Adams said Mustard Seed’s emphasis on providing community care that extends to other people– and the farmland– keeps coming back each week.

“Just thinking about the prairie and the sheep, the cats and the chickens and feeling like we’re all trying to do something good together, something that’s good for our community and good for our little part of the world,” Adams said.

Adams said she often pictures the farm in the summertime, surrounded by rolling, contemplative cornfields.

“It’s this patch of something that feels really magical and really countercultural,” Adams said. “It’s really amazing to me to think about what a pretty small piece of land can produce, and just how many people it brings together in a sea of all of this corn and farming.”

Farm Team

At Mustard Seed’s core is its Farm Team; the farm currently has 20 team members who meet monthly to make decisions and work on developmental projects.

The Farm Team operates through a consensus model stemming from the Catholic Worker value of Personalism, where decisions and agreements are made unanimously.

“It’s really unusual,” Jen McClung, a Farm Team member, said. “It’s not a traditional way of governance, or running any kind of institution, so it’s taken me some time to adapt.”

While non-traditional, McClung said she thinks the farm is better for the team’s operational style.

“When we slow down and we say let’s thoughtfully talk about this as a community and really think about does this project or does this thing we want to do align with our values as a farm, as an organization, that’s what strives to support our community,” McClung said.

Most recently, Farm Team members made a decision to bring drinking water to the farm, as the previous well water was only safe for irrigation. McClung said she was part of a group researching rural water systems and planning infrastructure, who then brought research and recommendations back to the larger Farm Team.

“We said here’s what we’ve found, and here’s what we recommend doing, and then we had a discussion about that,” McClung said. “And then eventually we came to an agreement, and we were able to get rural water out to the farm.”

McClung said she first discovered Mustard Seed over seven years ago, after receiving an email asking for help picking extra strawberries.

“I came out on a Sunday and helped pick strawberries,” McClung said. “Then I had a bunch to take home, and I was kind of hooked from there.”

Now, nearly eight years later, McClung is a member of the Farm Team. During and after harvest season, volunteers and workers help arrange bouquets thanks to an effort by McClung, who said she took a much larger leadership role when she decided to add flowers to the farm growing operation.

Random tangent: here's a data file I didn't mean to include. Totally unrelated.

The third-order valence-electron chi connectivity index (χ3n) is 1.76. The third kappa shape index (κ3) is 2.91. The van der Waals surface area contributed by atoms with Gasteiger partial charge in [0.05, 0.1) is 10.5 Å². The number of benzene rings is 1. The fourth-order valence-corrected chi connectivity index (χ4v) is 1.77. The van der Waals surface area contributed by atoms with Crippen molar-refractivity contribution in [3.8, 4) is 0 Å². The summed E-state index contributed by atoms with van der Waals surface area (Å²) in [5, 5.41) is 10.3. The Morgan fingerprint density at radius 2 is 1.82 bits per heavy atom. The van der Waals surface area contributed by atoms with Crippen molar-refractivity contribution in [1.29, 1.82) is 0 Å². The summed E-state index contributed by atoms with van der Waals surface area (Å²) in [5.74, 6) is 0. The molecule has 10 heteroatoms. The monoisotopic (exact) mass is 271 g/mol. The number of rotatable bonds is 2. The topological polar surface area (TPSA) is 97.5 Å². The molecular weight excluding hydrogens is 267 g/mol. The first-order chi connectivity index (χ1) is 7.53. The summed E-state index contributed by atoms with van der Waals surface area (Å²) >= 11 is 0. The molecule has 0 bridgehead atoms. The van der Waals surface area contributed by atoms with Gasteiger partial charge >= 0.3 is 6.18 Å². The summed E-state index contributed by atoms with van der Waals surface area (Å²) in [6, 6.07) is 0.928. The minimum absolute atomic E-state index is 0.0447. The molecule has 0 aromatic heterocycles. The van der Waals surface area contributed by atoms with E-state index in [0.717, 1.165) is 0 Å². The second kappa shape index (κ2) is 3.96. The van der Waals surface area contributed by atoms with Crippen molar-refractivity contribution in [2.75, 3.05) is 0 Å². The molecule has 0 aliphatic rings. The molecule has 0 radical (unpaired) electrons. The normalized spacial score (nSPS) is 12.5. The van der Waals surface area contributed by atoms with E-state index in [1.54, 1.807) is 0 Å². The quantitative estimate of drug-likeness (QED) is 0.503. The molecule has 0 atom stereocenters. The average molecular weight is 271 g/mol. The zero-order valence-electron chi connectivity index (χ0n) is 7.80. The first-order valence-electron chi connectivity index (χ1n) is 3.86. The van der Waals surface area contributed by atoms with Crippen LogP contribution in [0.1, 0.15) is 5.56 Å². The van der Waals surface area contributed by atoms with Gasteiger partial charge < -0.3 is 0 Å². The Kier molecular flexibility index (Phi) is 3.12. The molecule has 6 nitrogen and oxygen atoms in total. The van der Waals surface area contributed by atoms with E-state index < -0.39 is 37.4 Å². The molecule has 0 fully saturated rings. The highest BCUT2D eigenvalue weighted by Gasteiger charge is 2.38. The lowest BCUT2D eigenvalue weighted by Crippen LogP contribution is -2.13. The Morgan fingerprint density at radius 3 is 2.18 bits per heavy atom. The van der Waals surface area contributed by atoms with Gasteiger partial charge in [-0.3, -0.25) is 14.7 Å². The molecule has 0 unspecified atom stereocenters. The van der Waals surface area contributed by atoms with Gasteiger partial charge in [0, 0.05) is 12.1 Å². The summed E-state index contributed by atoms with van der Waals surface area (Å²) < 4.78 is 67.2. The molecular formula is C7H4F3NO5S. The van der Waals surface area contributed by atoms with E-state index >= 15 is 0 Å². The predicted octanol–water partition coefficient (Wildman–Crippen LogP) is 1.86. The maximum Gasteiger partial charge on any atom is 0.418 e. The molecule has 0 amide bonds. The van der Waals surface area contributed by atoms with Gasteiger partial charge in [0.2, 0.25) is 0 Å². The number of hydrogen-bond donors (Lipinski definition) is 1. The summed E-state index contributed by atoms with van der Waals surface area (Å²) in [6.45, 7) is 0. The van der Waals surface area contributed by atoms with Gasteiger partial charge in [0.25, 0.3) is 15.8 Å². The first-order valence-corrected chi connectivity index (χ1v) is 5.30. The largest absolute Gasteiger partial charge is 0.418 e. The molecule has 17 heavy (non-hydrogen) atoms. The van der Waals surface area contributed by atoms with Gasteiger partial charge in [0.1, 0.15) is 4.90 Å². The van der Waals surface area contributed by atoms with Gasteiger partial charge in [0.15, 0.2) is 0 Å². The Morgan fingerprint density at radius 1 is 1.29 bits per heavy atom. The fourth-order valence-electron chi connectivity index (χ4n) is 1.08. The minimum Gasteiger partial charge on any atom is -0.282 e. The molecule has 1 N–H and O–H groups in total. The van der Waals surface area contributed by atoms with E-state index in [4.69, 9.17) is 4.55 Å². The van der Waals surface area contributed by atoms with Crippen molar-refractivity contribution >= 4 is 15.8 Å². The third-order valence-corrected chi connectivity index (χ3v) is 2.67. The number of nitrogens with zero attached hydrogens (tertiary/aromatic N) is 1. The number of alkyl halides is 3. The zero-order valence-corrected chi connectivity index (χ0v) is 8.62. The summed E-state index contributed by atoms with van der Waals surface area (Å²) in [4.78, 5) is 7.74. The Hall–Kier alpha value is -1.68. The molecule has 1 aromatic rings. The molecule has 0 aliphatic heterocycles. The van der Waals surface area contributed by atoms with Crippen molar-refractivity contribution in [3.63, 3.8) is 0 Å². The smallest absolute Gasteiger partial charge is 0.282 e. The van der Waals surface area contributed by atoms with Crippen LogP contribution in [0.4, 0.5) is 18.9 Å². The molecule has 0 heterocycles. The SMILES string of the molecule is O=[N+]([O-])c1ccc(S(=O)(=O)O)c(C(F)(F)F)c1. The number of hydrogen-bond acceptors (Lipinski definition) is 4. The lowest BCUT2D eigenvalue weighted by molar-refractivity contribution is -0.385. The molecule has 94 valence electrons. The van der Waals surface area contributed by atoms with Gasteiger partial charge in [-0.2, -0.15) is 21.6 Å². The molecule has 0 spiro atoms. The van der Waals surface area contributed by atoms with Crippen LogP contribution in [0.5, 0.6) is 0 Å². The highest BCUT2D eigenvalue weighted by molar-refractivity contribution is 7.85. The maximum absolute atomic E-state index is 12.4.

In the early years McClung spent volunteering, she noticed a small window in the growing season where Farm Team members would plant Zinnias or other flowers.

“If we had time, we’d get around to cutting some of those things and making bouquets for our workshop members,” McClung said. “And that I thought was the thing that excited a lot of people about sort of the end of the harvest days like ‘oh, I get to take home flowers.’”

McClung said this led her to discover a love for flowers, and prompted her to consult the Farm Team on growing flowers as a yearly crop, “something that we focus our intentions on and devote some labor to.”

At the end of the 2022 season, McClung said it was clear growing flowers were serving both workshop members and members of the community, as bouquets were gifted to each organization Mustard Seed donates to.

“It occurred to me kind of through this process that flowers are actually really inaccessible for a lot of the folks that we serve, [they] are luxury items that a lot of folks can’t afford,” McClung said. “And I just feel so strongly that the beauty of flowers is something that everybody should be able to experience.”

Community impact

Produce from the farm goes toward the CSA and to farm workshares and donation sites, with occasional produce sold to Wheatsfield Cooperative.

According to McGary, Mustard Seed donates produce throughout the Ames community, including nonprofit organizations including Salvation Army and Wings of Refuge, shelters and soup kitchens such as Food at First and The Bridge Home, Harvest Vineyard Church and Primary Health Care.

Gift boxes with produce and flowers are also delivered directly to families’ homes, and partner with the Farm to Clinic gift food and nutrition program.

“I feel really grateful that I have this big, caring community that cares for each other, and I think it’s part of what we dreamed about,” McGary said. “And it’s not always easy, but it is encouraging, it’s uplifting. I think that maybe we’re helping people have that with each other.”

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    Erin Thompson | Jan 22, 2024 at 9:15 am

    Wish there were more photos with this. Very word heavy. Opportunity to really showcase what they have done with the land and what is possible. Borrowed photos from them if there wasn’t an opportunity to take any.